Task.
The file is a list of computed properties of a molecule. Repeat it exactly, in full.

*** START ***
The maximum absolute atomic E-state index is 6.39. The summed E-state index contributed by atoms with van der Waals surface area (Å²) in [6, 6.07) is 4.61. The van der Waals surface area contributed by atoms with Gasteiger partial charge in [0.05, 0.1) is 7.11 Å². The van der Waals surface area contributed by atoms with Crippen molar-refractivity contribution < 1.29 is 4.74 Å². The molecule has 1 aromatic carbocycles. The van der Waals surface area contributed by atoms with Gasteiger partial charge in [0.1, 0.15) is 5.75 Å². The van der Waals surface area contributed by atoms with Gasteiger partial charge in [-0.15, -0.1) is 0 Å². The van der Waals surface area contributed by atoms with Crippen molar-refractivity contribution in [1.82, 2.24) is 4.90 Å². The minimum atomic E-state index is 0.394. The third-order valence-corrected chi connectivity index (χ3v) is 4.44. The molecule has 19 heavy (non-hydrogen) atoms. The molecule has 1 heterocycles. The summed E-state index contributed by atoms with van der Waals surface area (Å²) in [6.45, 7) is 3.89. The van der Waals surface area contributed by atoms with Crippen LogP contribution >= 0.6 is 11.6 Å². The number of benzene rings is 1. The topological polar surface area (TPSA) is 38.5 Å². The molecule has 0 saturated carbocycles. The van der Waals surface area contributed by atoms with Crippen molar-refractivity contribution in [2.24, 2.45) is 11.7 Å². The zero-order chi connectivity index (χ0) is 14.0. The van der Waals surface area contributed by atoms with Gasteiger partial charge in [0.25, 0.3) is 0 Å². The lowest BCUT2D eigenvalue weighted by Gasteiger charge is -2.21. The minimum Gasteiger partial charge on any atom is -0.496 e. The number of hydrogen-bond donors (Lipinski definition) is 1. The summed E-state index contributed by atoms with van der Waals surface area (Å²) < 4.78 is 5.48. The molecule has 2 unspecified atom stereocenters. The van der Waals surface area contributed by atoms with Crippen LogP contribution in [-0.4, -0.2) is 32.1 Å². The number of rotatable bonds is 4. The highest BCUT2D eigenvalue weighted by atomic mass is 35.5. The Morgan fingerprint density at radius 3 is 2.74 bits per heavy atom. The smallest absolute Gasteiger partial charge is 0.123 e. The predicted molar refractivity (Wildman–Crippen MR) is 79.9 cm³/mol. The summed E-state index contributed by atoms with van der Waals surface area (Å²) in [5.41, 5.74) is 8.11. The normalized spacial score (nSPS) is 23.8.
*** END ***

The maximum absolute atomic E-state index is 6.39. The summed E-state index contributed by atoms with van der Waals surface area (Å²) in [6, 6.07) is 4.61. The van der Waals surface area contributed by atoms with Gasteiger partial charge in [0.05, 0.1) is 7.11 Å². The van der Waals surface area contributed by atoms with Crippen molar-refractivity contribution < 1.29 is 4.74 Å². The molecule has 1 aromatic carbocycles. The van der Waals surface area contributed by atoms with Gasteiger partial charge in [0.1, 0.15) is 5.75 Å². The van der Waals surface area contributed by atoms with Gasteiger partial charge in [-0.15, -0.1) is 0 Å². The van der Waals surface area contributed by atoms with Crippen molar-refractivity contribution in [1.82, 2.24) is 4.90 Å². The minimum atomic E-state index is 0.394. The third-order valence-corrected chi connectivity index (χ3v) is 4.44. The molecule has 19 heavy (non-hydrogen) atoms. The molecule has 1 heterocycles. The summed E-state index contributed by atoms with van der Waals surface area (Å²) in [6.45, 7) is 3.89. The van der Waals surface area contributed by atoms with Crippen LogP contribution >= 0.6 is 11.6 Å². The number of benzene rings is 1. The topological polar surface area (TPSA) is 38.5 Å². The molecule has 0 saturated carbocycles. The van der Waals surface area contributed by atoms with Crippen molar-refractivity contribution in [2.24, 2.45) is 11.7 Å². The zero-order chi connectivity index (χ0) is 14.0. The van der Waals surface area contributed by atoms with Gasteiger partial charge in [0.25, 0.3) is 0 Å². The lowest BCUT2D eigenvalue weighted by Gasteiger charge is -2.21. The minimum Gasteiger partial charge on any atom is -0.496 e. The number of hydrogen-bond donors (Lipinski definition) is 1. The summed E-state index contributed by atoms with van der Waals surface area (Å²) < 4.78 is 5.48. The molecule has 2 unspecified atom stereocenters. The van der Waals surface area contributed by atoms with Crippen LogP contribution in [-0.4, -0.2) is 32.1 Å². The number of rotatable bonds is 4. The highest BCUT2D eigenvalue weighted by atomic mass is 35.5. The Morgan fingerprint density at radius 3 is 2.74 bits per heavy atom. The smallest absolute Gasteiger partial charge is 0.123 e. The predicted molar refractivity (Wildman–Crippen MR) is 79.9 cm³/mol. The summed E-state index contributed by atoms with van der Waals surface area (Å²) in [5.41, 5.74) is 8.11. The normalized spacial score (nSPS) is 23.8.